Born in 1928, Domoto Hisao was a member of the highly influential family in the art scene in Kyoto, Japan. His uncle Domoto Insho was a master of Japanese painting (nihonga), and naturally, he was accordingly well-versed in traditional art, and his creations elicited glittering acclaim at Japan Fine Arts Exhibition (Niten) and garnered much attention. However, the atmosphere of Kyoto, dominated by its conservative authorities, made him feel restrictive. He yearned for greater freedom of expression, and so succumbed to the allure of the new world of post-war France’s brimming creative force.
In 1955, Domoto Hisao’s dream was to go to Paris to embark on the study of oil painting, though, as he well knew, this was a completely different artistic realm from Japanese painting. Oil’s unique materiality and rich colours entranced him, and his paintings of this period exhibit a bounteous experimental enthusiasm. Toshimitsu Imai introduced him to Michel Tapié, who became an admirer of his work. A rising star in the Art Informel school in Paris, Hisao not only held a successful solo exhibition in 1957 at Galerie Stadler, but in 1958, and in 1959 respectively received First Prize in des Jeunes Artistes étrangers and the Lissone International Art Exhibition Award in Italy, all of which gradually brought him recognition in Europe.
Domoto Hisao once mentioned in an interview how, shortly after he went to Paris, he befriended Sam Francis from the US west coast, whose friendship exercised such a major influence over him.
Francis' love of Japanese art and oriental elements in his work inspired Domoto Hisao (Fig. 1), but also led him to understand that he would ultimately have to revert to the Japanese aesthetic and tap into his own cultural heritage. Furthermore, Joan Mitchell, who was committed to painting freehand brushwork, also helped him to comprehend the commonalities of Eastern and Western art (Fig. 2).
However, unlike the pursuits of the modern Western art of painting, the pursuit of classical oriental painting values spatial layout and perceptible but invisible "energy flow (Qi)". Conversant with both cultural contexts, Domoto Hisao dedicated himself to developing an independent style, constantly seeking innovation, while still retaining the delicate oriental spirit, yet also striving to transcend the emphasis of Japanese painting on decorative aspects.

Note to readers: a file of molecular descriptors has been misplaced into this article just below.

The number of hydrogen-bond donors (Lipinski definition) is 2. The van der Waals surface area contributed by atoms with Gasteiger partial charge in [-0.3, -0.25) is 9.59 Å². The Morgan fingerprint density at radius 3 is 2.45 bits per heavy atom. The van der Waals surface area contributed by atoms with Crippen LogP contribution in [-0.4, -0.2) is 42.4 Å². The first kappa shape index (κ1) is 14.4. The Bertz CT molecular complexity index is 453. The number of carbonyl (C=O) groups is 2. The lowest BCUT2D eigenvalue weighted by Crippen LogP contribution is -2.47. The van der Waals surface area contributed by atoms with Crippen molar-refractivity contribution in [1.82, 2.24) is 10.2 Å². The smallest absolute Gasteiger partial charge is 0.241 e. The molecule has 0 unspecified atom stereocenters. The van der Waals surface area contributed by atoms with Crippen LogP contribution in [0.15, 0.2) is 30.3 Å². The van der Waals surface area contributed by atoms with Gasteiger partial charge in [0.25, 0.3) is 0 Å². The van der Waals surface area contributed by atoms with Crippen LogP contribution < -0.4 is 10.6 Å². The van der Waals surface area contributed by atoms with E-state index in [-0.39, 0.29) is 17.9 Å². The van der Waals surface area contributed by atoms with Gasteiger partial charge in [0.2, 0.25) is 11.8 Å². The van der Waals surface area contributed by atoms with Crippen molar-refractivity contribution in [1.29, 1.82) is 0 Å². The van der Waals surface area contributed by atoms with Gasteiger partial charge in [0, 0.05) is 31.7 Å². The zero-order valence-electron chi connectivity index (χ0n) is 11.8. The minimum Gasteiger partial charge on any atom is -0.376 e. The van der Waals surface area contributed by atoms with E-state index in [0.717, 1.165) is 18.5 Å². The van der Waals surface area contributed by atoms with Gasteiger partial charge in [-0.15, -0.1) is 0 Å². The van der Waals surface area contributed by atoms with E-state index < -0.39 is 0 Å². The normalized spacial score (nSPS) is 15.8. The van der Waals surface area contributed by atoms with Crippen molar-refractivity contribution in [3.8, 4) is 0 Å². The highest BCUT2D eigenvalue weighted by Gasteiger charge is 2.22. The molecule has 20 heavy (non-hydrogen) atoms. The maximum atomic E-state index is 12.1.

In the late 1950s, Domoto Hisao shifted his focus more towards forceful expression, with bold use of up and down lines and bursts of colour swirling in a picture charged with intense dynamism, a sense of extemporaneous speed, and an epic, juggernaut momentum. Untitled (Lot 81) seems to contain a flowing energy that radiates out from the centre in all directions, like water splashing and fire blazing, compact, but with a sense of overall structure. He piles up thick stacks of colour and uses thin colours splashed to stagger with blank spaces to create a visual tension that tugs between passion and order, and generates a kinetic energy that both visibly and palpably impacts viewers’ minds.
In the work Work 1960 – 15 (Lot 82), oil impasto expresses a strong, thick texture that indicates the artist's exploration of materiality. He arcs lines to build up a dynamic space that invokes ocean waves in the viewer’s imagining, the kind of energy that is in flux between clouds - even between immense galactic nebulae. His concise and elegant use of linked, coagulated colours and his swirling rendition are vaguely reminiscent of Hokusai's famous work (Fig. 3). With full but bounding brush marks, Domoto Hisao is relentless in his pursuit of force, while darkness in the form of ink graphically reveals the thinking and emotional ways of the Orient. His views about and replication of the universe and calligraphic stroke style, together with his obsession with "roundness", all echo Sengai Gibon’s painted circles, and are pregnant with the infinite possibilities opened up by early chaos. This thought-provoking expression of Zen perhaps also indicates his gradual gravitation toward minimalist geometric abstraction.